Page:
For list attributes, using the arc:set keyword does not overwrite the current value(s) in the attribute, but adds a new value to the end of the list. For example, the following script adds three names to the list of students:

<arc:set attr="students.names#" value="Tom Jones" />
<arc:set attr="students.names#" value="Cindy Longo" />
<arc:set attr="students.names#" value="Mabel Spinner" />

Once a list is set, the values can be referenced directly with an index:

<!-- my favorite student is Mabel Spinner -->
<arc:set attr="favoriteStudent" value="[students.names#3]" />

Note that the list is 1-indexed, so students.names#3 resolves to ‘Mabel Spinner.’

The arc:enum keyword is useful for enumerating all values of a list. Inside an arc:enum call (where attr is a list attribute and expand is set to true), the reserved [_value] attr can be used to reference each value in the list in turn. The index of the current value is available via [_index]. For example, the following script outputs all of the names from students.names in an index-delimited line:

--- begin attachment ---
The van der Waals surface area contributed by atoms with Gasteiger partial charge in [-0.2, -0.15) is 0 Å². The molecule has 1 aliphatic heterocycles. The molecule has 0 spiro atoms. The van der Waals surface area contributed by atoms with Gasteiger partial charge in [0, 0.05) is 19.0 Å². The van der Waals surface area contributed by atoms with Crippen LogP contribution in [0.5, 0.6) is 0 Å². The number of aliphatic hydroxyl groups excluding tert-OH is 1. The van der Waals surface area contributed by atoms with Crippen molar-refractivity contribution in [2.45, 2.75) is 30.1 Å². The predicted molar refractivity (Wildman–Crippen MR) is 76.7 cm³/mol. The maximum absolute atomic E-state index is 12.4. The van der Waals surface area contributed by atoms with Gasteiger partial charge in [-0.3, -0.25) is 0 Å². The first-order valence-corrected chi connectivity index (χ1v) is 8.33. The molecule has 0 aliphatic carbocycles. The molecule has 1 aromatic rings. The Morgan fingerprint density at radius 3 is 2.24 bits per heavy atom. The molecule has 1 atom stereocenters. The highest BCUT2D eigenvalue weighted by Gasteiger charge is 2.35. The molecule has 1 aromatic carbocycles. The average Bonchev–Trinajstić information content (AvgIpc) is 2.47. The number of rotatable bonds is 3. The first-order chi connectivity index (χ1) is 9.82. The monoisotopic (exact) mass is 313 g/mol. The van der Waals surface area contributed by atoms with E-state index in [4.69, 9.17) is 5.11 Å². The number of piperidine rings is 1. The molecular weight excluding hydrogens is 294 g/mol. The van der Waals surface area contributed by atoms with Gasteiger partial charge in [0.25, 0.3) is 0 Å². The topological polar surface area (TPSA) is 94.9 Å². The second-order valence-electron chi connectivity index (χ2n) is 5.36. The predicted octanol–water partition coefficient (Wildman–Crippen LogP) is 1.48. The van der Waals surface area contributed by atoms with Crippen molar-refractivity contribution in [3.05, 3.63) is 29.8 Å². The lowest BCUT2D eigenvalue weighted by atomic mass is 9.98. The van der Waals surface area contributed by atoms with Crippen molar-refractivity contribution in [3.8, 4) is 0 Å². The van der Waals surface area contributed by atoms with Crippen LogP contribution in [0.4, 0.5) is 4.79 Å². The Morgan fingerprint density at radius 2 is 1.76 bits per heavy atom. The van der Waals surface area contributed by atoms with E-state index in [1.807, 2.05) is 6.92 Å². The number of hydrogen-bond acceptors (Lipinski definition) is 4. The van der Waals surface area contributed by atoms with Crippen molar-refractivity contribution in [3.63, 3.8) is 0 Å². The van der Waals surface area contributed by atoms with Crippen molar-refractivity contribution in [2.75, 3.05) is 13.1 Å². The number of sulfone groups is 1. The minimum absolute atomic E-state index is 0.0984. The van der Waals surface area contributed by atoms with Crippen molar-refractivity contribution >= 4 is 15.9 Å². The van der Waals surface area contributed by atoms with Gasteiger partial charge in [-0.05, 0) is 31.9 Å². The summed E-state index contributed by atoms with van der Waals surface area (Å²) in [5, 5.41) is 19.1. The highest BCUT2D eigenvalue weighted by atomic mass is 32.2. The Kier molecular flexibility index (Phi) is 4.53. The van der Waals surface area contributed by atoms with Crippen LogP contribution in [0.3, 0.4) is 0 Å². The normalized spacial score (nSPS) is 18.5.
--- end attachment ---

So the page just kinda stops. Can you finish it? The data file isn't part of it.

<arc:set attr="outitem.filename" value="names.txt" />
<arc:set attr="outitem.data" value="" />
<arc:enum attr="students.names" expand="true">
  <arc:set attr="outitem.data" value="[outitem.data] [_index]) [_value]">

At the end of execution, the outitem.data attribute would contain this string:

1) Tom Jones 2) Cindy Longo 3) Mabel Spinner

All arrays in ArcScript are treated as lists, so there is no separate syntax for a list of static size. The same arc:enum keyword should be used to enumerate over all collections of attribute values.

Working with XML

Arc uses XML as a common data format, and ArcScript is often used to interact with XML documents. This section explicates the following concepts for manipulating XML in ArcScript:

  • The xmlDOMSearch operation is used to load XML documents and loop through them.